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Peer Reviewed

© 2004 Plant Management Network.
Accepted for publication 10 November 2004. Published 8 December 2004.

First Report of Powdery Mildew of Lycium chinense (Chinese Matrimony Vine) Caused by Arthrocladiella mougeotii in the Pacific Northwest

Dean A. Glawe, Plant Pathologist, Puyallup Research and Extension Center, Washington State University, 7612 Pioneer Way East, Puyallup 98371-4998

Corresponding author: Dean A. Glawe.

Glawe, D. A. 2004. First report of powdery mildew of Lycium chinense (Chinese matrimony vine) caused by Arthrocladiella mougeotii in the Pacific Northwest. Online. Plant Health Progress doi:10.1094/PHP-2004-1208-01-HN.

Lycium chinense Mill. (Chinese matrimony-vine) (Solanaceae) is a traditional medicinal plant grown in China (4) and used as a perennial landscape plant in North America. During the 2002-2004 growing seasons, two specimen plants of L. chinense in the Medicinal Herb Garden at the University of Washington, Seattle exhibited conspicuous symptoms and signs of powdery mildew. This report documents the presence of powdery mildew on L. chinense in the Pacific Northwest and describes and illustrates morphological features of the causal agent, determined to be Arthrocladiella mougeotii (Lév.) Vassilkov. This appears to be the first report of a powdery mildew caused by Arthrocladiella in the Pacific Northwest.

Signs of the disease (Fig. 1) included effuse to dense patches of white to grayish mycelia on leaf surfaces and stems. Infected leaves frequently exhibited chlorotic mottling. The fungus formed superficial hyphae with nipple-shaped appressoria (Fig. 2); conidiophore (Fig. 3) foot cells that were cylindrical and measured (18-) 24-34 (-46) × (5.5-) 8.5-10.5 (-11.5) µm; and conidia (Fig. 4) that were ovoid to short-cylindrical, lacked fibrosin bodies, measured (18.5-) 23-30 (-31.5) × (10-) 11-15 (-15.5) µm and formed in chains. (Please note that size ranges follow standard mycological usage [e.g., 2], where the typical range is nested within the observed extreme values which are given in parentheses). The teleomorph was not observed. A voucher specimen was deposited with the Mycological Herbarium of the Department of Plant Pathology at Washington State University.


Fig. 1. Symptoms and signs of powdery mildew of L. chinense.


Fig. 2. Appressorium formed by A. mougeotii on L. chinense (differential interference contrast microscopy).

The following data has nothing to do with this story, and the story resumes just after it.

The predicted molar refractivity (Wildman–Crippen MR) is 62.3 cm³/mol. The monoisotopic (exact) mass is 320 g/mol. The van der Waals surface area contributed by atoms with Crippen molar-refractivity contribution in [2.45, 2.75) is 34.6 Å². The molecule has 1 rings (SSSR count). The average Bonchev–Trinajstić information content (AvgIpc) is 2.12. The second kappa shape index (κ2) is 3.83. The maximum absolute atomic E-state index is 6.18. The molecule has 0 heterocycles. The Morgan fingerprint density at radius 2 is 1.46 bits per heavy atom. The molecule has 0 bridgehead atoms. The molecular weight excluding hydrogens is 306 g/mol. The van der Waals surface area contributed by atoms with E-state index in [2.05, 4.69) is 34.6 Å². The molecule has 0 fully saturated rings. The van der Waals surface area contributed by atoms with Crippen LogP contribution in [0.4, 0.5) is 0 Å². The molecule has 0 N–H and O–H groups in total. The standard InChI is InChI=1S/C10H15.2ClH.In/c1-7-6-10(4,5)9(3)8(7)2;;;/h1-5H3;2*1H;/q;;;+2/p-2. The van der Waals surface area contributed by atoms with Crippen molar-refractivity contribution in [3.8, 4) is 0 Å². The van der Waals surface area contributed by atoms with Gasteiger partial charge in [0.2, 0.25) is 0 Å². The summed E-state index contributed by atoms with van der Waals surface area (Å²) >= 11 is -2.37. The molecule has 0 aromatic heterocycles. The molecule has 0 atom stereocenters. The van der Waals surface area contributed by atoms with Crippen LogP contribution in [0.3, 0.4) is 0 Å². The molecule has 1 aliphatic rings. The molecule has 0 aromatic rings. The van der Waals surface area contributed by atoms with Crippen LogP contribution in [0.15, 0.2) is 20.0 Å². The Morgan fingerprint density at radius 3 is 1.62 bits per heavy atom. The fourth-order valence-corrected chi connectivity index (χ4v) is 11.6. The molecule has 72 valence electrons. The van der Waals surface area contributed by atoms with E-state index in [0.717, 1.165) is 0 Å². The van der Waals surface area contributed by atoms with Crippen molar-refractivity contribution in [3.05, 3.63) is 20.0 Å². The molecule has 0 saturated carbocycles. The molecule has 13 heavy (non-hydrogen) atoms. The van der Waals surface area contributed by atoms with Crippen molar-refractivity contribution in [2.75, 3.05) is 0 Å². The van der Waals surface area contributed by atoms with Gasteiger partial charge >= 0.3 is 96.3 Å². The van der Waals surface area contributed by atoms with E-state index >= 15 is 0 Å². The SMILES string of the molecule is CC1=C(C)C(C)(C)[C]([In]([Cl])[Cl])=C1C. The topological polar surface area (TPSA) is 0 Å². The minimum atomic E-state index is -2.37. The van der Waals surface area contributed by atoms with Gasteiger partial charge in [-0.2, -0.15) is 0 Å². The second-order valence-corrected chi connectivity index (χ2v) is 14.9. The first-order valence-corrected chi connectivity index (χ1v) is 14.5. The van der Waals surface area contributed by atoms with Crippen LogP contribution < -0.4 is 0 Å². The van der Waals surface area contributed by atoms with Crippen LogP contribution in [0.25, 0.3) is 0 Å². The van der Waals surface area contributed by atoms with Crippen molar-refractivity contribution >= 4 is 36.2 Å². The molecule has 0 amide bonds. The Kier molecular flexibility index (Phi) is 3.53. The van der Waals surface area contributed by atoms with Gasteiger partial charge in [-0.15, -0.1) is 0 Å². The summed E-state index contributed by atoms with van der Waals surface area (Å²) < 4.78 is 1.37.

Fig. 3. Conidiophore, adjacent to two detached conidia, formed by A. mougeotii on L. chinense (brightfield microscopy).


Fig. 4. Conidium formed by A. mougeotii on L. chinense (differential interference contrast microscopy).


Fungal morphological features and the host matched the features characteristic of A. mougeotii (2). In particular, the nipple-shaped appressoria, lack of fibrosin bodies, and chains of ovoid to short-cylindrical conidia formed on L. chinense distinguish the fungus from other powdery mildews (1,2,3). Ascocarps were lacking in the multiple collections made from the two diseased plants during 2002-2004, consistent with the observations of Braun (2,3) and Bosewinkel (1) that A. mougeotii seldom forms the sexual state. There seems to be some disagreement as to whether A. mougeotii is the only powdery mildew species attacking Lycium species. Bosewinkel (1) listed two other species from Lycium species, both readily differentiated from A. moutgeotii on the basis of features of the anamorphs. He (1) distinguished Microsphaera diffiusa Cooke & Peck on the basis of lobed appressoria, and Sphaerotheca pannosa (Wall.: Schlecht) Lév. on the basis of fibrosin bodies. Braun (2,3) listed only A. mougeotii, the sole species of Arthrocladiella, as occurring on this host genus.

Although the observed diseased plants were visually unappealing, they grew vigorously each year and seemed able to tolerate the presence of the disease. At present it is unclear how the fungus survives the winter. There are no reports of A. mougeotii occurring on genera other than Lycium so it is unlikely that other Solanaceae (or species from other host families) serve as a source of inoculum. Given the relatively mild climate of western Washington, it is possible that the fungus persists through the winter months in the form of mycelium on infected plants. This possibility is consistent with the observation that the two specimen plants studied exhibited symptoms in each of three consecutive years.

Literature Cited

1. Bosewinkel, H. J. 1980. A note on the classification of Microsphaera mougeotii Lév. Cryptog. Mycol. 1:105-110.

2. Braun, U. 1987. A monograph of the Erysiphales (powdery mildews). Beih. Nova Hedwigia 89:1-700.

3. Braun, U. 1995. The powdery mildews of Europe. Gustav Fischer Verlag, Jena.

4. Bremness, L. 1994. Herbs. Dorling Kindersley, London.